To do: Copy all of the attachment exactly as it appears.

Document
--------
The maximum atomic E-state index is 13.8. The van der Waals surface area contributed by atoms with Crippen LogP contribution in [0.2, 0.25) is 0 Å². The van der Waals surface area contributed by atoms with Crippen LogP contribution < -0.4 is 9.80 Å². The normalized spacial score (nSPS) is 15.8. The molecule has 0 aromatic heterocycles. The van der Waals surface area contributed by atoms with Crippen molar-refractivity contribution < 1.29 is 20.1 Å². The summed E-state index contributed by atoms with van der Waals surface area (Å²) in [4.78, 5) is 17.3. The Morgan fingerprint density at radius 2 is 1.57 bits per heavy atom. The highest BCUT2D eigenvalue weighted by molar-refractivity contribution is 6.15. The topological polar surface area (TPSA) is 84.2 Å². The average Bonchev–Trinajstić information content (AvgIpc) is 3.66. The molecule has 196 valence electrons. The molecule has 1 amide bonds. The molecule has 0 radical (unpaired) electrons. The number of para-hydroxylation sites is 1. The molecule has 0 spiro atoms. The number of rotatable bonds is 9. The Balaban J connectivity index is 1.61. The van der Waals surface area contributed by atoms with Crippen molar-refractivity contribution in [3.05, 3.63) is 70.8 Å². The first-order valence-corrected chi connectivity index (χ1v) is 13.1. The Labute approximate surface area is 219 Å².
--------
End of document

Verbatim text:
The maximum atomic E-state index is 13.8. The van der Waals surface area contributed by atoms with Crippen LogP contribution in [0.2, 0.25) is 0 Å². The van der Waals surface area contributed by atoms with Crippen LogP contribution < -0.4 is 9.80 Å². The normalized spacial score (nSPS) is 15.8. The molecule has 0 aromatic heterocycles. The van der Waals surface area contributed by atoms with Crippen molar-refractivity contribution < 1.29 is 20.1 Å². The summed E-state index contributed by atoms with van der Waals surface area (Å²) in [4.78, 5) is 17.3. The Morgan fingerprint density at radius 2 is 1.57 bits per heavy atom. The highest BCUT2D eigenvalue weighted by molar-refractivity contribution is 6.15. The topological polar surface area (TPSA) is 84.2 Å². The average Bonchev–Trinajstić information content (AvgIpc) is 3.66. The molecule has 196 valence electrons. The molecule has 1 amide bonds. The molecule has 0 radical (unpaired) electrons. The number of para-hydroxylation sites is 1. The molecule has 0 spiro atoms. The number of rotatable bonds is 9. The Balaban J connectivity index is 1.61. The van der Waals surface area contributed by atoms with Crippen molar-refractivity contribution in [3.05, 3.63) is 70.8 Å². The first-order valence-corrected chi connectivity index (χ1v) is 13.1. The Labute approximate surface area is 219 Å².